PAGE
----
“The zoning principle, which was publicly reinforced last year in Port Harcourt, had specifically and rightly affirmed the South-West as the zone to produce the National Chairman. This binding proclamation was based on equity, fairness and natural balance that hold any organisation together.
“But this old, legitimate and morally sound micro zoning principle has now been trashed, dumped in the waste bin, flung into the gutter by very little men who have compromised the pivotal moral anchor of civilised engagement for temporary selfish gains.
“Everywhere you look, the Yoruba people are now being brazenly insulted. The very traditional fiber of our founding fathers are now being trampled upon, debased and soiled by external forces and mercenary traitors within.
“It appears the PDP is now bent on self destruction. It has obviously allowed money moguls to dictate its thematic largeness. The party has lost its soul. It has lost its principled beginning and the predications of righteousness. It has traded the finer principles of democratic guidance and equity for the squalid, dirty and shameful resort to mercenary agenda where nothing matters save the putrid, oafish gains of the moment.
“I cannot be part of this screaming aberration. And as the Atona of Yoruba land, I do not expect any well meaning, well disciplined, forthright, sincere Omoluabi of Yoruba land to continue with this deceit and shameful theater.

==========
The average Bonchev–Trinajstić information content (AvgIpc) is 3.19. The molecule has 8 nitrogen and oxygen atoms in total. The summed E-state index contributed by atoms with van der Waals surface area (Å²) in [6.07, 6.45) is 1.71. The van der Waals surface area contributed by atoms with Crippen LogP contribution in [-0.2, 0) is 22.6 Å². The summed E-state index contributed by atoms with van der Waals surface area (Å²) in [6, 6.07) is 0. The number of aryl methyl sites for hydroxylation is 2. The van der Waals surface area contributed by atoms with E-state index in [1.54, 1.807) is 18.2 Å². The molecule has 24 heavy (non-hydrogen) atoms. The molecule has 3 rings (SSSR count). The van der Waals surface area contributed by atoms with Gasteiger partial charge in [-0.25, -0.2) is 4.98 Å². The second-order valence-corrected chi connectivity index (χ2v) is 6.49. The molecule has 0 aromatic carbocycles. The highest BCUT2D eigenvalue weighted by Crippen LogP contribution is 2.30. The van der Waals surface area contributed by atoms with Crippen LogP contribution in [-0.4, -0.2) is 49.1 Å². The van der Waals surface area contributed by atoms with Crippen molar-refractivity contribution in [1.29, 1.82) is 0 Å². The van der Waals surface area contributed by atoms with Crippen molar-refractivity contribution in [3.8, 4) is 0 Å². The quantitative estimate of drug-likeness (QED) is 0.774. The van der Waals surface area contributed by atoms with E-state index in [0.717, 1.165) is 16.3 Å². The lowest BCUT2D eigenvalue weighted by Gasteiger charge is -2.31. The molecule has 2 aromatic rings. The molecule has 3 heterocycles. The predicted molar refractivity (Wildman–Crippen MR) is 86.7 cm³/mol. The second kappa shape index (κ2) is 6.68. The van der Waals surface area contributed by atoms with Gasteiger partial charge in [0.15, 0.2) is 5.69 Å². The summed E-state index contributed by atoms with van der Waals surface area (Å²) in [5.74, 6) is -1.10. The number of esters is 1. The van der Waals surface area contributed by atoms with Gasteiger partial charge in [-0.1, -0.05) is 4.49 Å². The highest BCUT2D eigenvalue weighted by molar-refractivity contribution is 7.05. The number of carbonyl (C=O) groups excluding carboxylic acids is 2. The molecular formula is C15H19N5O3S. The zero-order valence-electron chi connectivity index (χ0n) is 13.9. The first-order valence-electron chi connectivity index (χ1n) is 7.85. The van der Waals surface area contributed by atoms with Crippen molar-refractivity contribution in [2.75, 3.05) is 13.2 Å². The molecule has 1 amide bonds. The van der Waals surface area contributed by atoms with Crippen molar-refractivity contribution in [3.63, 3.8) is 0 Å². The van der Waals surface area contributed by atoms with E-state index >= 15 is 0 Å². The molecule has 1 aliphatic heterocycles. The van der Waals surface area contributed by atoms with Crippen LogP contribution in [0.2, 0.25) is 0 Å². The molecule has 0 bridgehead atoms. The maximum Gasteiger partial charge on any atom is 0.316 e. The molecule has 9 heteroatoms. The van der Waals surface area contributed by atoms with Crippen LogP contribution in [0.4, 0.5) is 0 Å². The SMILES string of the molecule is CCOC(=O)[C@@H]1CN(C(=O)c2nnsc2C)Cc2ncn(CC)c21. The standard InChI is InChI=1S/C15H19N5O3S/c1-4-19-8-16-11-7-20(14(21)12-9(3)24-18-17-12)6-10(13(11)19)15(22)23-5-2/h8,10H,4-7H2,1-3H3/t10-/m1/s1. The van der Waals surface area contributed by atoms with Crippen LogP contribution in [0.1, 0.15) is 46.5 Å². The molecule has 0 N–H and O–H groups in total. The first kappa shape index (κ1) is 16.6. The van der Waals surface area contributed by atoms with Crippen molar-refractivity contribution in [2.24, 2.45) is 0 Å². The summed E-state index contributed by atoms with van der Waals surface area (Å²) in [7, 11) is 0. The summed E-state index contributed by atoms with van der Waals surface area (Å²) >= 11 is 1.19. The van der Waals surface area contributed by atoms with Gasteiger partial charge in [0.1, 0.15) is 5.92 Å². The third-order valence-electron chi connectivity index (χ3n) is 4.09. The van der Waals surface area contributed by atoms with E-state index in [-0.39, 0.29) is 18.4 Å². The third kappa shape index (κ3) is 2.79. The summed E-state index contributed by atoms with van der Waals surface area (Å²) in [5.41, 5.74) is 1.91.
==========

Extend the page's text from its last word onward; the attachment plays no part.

“The Peoples Democratic Party has now mangled and distorted its soul and spirit. There is no morality here anymore. There is no sanity or any sense of enlightened civility.
“As a result of these observed aberrations wherein the position of the National Chairman has been apparently sold and auctioned to the highest bidder, I, as an Omoluabi and as an authentic Atona of Yorubaland, will not partake in this charade.
“I, hereby, withdraw from this brazen fraud and absolutely preconceived, monetized, mercantilist convention.
“The Yoruba people have been openly maligned. The Yoruba have been savaged, tormented, treated with contempt, scurried, scoffed at, humiliated and denigrated by little men whose sun will soon set.
“As a Yoruba patriot and the pathfinder of Yoruba land, I will stand by our people, I will stay with them thick or thin, I will fight for their good cause without compromising any ethics.
“The Governor of Rivers State, Nyesom Wike must as a matter of priority and ethical importance tender unreserved apology to the people of Yoruba land for his unguarded utterances on national television this morning. It was a show of shame.”